Thursday, 1 June 2017

Muintir na Tíre's Community Development Officer - A Common Thread

As mentioned in an earlier post I spoke about getting to be the first to explore an archive. Another perk is getting to see common threads, trends in the work an organisation/person, the issues that come up over and over again and how the organisation/person worked.

In Muintir na Tíre one of the common threads throughout its 80 years in existence is the use of Community Development Officers/Community Alert Development Officers. The role has been used to spread the word and work of Muintir na Tíre in the community. The Development Officers formed guilds, community councils and community alert group with the local community. They provided advice and guidance to these and ensured they were informed of any decisions from headquarters.  

In the archive we can see the role of Organisers in the 1950s is to spread the work and word of Muintir na Tíre in communities and to from guilds. There were approximately six organisers employed by Muintir na Tíre during this time. Each week the Organiser had to submit a report to Headquarters with regard to the weeks work and note if a new guild was formed. Below is a repot from O. Reilly who covered Tipperary, Kilkenny, Kerry, Kildare and Meath. These reports give a great insight into the communities that Muintir na Tíre engaged with and the issues that were facing guilds.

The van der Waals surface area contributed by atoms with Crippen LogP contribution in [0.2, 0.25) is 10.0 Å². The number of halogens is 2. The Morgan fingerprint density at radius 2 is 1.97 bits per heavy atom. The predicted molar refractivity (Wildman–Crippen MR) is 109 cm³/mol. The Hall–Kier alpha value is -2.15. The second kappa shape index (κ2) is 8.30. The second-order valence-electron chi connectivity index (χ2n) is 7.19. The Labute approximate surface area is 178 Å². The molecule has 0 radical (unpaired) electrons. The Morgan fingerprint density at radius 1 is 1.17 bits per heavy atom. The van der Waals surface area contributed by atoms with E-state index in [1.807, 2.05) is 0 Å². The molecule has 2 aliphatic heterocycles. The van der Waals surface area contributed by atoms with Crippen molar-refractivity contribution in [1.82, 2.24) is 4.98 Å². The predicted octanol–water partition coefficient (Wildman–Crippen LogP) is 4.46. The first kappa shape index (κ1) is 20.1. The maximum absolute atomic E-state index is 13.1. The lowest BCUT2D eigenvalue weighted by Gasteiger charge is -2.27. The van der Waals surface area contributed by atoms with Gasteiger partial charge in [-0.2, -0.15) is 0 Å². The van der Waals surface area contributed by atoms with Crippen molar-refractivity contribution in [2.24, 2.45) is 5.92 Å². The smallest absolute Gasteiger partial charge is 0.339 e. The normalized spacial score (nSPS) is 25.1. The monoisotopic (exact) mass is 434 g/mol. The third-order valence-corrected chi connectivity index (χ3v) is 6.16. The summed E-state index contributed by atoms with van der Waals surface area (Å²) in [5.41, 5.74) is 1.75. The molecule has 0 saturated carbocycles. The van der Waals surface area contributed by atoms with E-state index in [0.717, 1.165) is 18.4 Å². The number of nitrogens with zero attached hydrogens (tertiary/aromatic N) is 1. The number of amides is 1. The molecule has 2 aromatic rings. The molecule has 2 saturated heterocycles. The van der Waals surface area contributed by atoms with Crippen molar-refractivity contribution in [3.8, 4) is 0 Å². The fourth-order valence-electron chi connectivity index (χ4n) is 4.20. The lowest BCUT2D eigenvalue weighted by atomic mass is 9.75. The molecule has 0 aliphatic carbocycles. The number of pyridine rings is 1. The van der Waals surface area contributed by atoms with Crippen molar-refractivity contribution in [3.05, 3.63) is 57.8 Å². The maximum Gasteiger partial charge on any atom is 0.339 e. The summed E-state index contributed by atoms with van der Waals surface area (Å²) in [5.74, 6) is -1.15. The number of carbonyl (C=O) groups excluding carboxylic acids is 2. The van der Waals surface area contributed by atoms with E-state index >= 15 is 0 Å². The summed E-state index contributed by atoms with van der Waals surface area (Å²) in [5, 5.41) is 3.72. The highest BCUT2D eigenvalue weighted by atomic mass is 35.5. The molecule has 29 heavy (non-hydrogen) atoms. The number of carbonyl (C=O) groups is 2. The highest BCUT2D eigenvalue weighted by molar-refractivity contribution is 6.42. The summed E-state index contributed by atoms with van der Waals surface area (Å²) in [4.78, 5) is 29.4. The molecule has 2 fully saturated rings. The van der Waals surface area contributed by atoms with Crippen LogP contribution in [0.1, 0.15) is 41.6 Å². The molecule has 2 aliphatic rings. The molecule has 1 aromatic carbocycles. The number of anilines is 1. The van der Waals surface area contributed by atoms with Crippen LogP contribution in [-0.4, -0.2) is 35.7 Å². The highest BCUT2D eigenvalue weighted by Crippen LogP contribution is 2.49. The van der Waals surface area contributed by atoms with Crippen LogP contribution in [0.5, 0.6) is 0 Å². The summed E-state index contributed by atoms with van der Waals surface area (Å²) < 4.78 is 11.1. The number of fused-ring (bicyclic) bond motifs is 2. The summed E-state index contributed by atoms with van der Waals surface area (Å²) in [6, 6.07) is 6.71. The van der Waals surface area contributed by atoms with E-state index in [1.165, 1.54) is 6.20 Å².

In the 1970s Community Development Officers were employed in the E.E.C. Pilot Project. Funding for the pilot project came from the European Social Fund. The project was focused on training community development workers in rural community work which led to employment opportunities through local enterprise. The project also focused on developing community councils, identifying community needs, organising local resources, linking of local resources to those available at higher levels and seeking to accommodate the local projects within the plans and programmes devised at statutory, regional and national levels of administration/organisation [Tierney p.158]. The Community Development officers advised on the creation of community councils and the identification of the needs and objectives of rural-urban societies. They operated in defined locations and worked closely with community council and provided them with training and a professional approach. A copy of Conditions of Employment for Community development officers can be seen below. They also provided weekly reports which are also in the archive.


In the 1980s there were two types of employee’s in Muintir na Tíre. One of these was the Community Development officer who continued to focus on community development, supporting community councils and creating new councils. Kevin Hickey was employed by both Headquarters and Cork County Federation and his role and achievements in Cork is described below.


The 1980s also saw the creation of Community Alert in rural Ireland in 1985. To help promote Community Alert, Muintir na Tíre employed and continues to employ Community Alert Development Officers who help establish community alert groups in local communities across Ireland. They work closely with An Garda Síochána. The Community Alert Development Officers also completed weekly work reports. Below is an example of a report from the 1990s from Pat Doyle. 



These reports provide a great insight into the development of community alert and the issues facing communities in rural Ireland.

The role of a community development officer to promote the work and word of Muintir na Tíre has been an effective tool for 80 years. This role is one of many common threads in the archive. 

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